Synthetic chains of molecules containing different sugars can inhibit viruses effectively. The extent to which such molecules could be used as antiviral drugs is illustrated by a team of researchers from Heinrich Heine University Düsseldorf (HHU) and University of Münster (WWU) in the February edition of the Journal of the American Chemical Society.
Viruses are part of the human experience throughout our lives. They cause lots of different illnesses with the current coronavirus pandemic as just one example. While a vaccine does provide effective protection from viral infections, vaccines are only available for a select number of viruses. This is why antiviral drugs need to be found that can prevent or treat a viral infection.
One successful strategy involves special molecules to block viral proteins that would otherwise help the virus to attach to the host cell. Once a virus has attached to the cell surface, it can infect the cell with its genome and reprogram the cell for its own uses. However, many antiviral drugs lose their effect over time, as viruses mutate very quickly and thus often adapt to the medication/antiviral used.
The research team led by HHU Prof. Dr. Laura Hartmann from the Institute of Macromolecular Chemistry and Münster-based Prof. Dr. Mario Schelhaas from the Institute of Cellular Virology working together with Prof. Dr. Nicole Snyder from Davidson College in North Carolina, USA has used the approach of suppressing the initial contact between the virus and the cell in order to stop infection at the onset.
Viruses frequently use special proteins to bind to sugar molecules on the cell surface. Among others, these sugars include long-chain glycosaminoglycans (GAGs), which are strongly negatively charged. One of these GAGs is heparan sulfate. Researchers already knew that GAGs can reduce virus infections if they are added externally. However, natural polysaccharides may have side-effects that are attributed to their own biological function in the organism or to impurities.
The research team is now using the benefits of the GAGs but deactivates their disadvantages. The idea is to use molecules produced artificially and in a controlled fashion, so called ‘glycomimetics’, that are developed at HHU. They comprise a long synthetic scaffold with side chains with small sugar molecules attached. In Düsseldorf, both shorter chains with up to ten lateral sugars (known as ‘oligomers’) and long chains with up to 80 sugars (called ‘glycopolymers’) have been created. In order to simulate the highly charged state of natural GAGs, the chemists coupled sulfate groups to the sugars.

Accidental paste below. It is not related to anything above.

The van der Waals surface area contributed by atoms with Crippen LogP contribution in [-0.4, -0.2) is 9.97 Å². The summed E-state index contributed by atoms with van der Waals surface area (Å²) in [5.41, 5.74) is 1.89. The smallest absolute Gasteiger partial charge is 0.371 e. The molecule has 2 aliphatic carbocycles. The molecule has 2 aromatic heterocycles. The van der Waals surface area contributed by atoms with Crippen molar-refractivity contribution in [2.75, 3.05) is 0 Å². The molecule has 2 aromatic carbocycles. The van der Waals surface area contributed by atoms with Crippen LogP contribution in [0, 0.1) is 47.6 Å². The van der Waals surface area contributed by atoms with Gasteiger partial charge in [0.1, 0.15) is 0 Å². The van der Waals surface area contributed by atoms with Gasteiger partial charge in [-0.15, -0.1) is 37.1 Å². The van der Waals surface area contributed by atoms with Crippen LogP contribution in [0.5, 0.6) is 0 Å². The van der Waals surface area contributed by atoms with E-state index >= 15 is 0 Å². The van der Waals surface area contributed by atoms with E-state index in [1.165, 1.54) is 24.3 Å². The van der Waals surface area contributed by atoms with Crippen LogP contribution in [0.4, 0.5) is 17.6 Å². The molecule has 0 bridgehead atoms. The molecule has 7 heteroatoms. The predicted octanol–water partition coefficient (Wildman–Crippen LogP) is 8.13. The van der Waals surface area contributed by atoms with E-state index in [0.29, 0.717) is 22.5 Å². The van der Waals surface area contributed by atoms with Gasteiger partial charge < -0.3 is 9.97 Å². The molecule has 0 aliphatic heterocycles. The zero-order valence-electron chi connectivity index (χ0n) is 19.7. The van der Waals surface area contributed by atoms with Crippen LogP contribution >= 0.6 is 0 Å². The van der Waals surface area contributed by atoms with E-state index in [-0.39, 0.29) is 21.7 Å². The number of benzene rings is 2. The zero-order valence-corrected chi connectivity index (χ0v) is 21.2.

Prof. Schelhaas then used cell cultures to test the antiviral properties of these ‘candy canes’ of varying length at University Hospital Münster. Initially, his team used them against Human Papillomaviruses, which can trigger diseases such as cervical cancer. They discovered that both, the short and long-chain synthetic molecules, have an antiviral effect, but their mode of action is different. As expected, the more effective, long-chain molecules prevented the virus from attaching to cells. In contrast, the short-chain molecules displayed antiviral activity after attachment to the cell, giving rise to the assumption that these molecules are active in the organism for longer.
This is what Prof. Schelhaas has to say: “It is very likely that the long-chain molecules occupy the binding sites of the virus to the cell and thus block those sites. The short-chain molecules apparently do not block these sites. The next step is to test our hypothesis that these molecules prevent the redistribution of proteins in the virus particle so that the viruses cannot infect the cell.”
Effectiveness was also confirmed for the Papillomaviruses in an animal model. The compounds were also active against four other viruses, including Herpes viruses, which can cause cold sores and encephalitis, and Influenza viruses, which cause the flu. Prof. Hartmann explains: “Glycomimetics are thus promising compound molecules that could potentially be used in the fight against a large number of different viruses. The next thing to do is to examine the precise way in which the glycomimetics work and how they can be further optimised.”
Prof. Schelhaas adds: “Further research will focus on how fast viruses may adapt to this new class of compounds. With the short-chain molecules in particular, we are hopeful that viruses will find it harder to launch a counterattack.”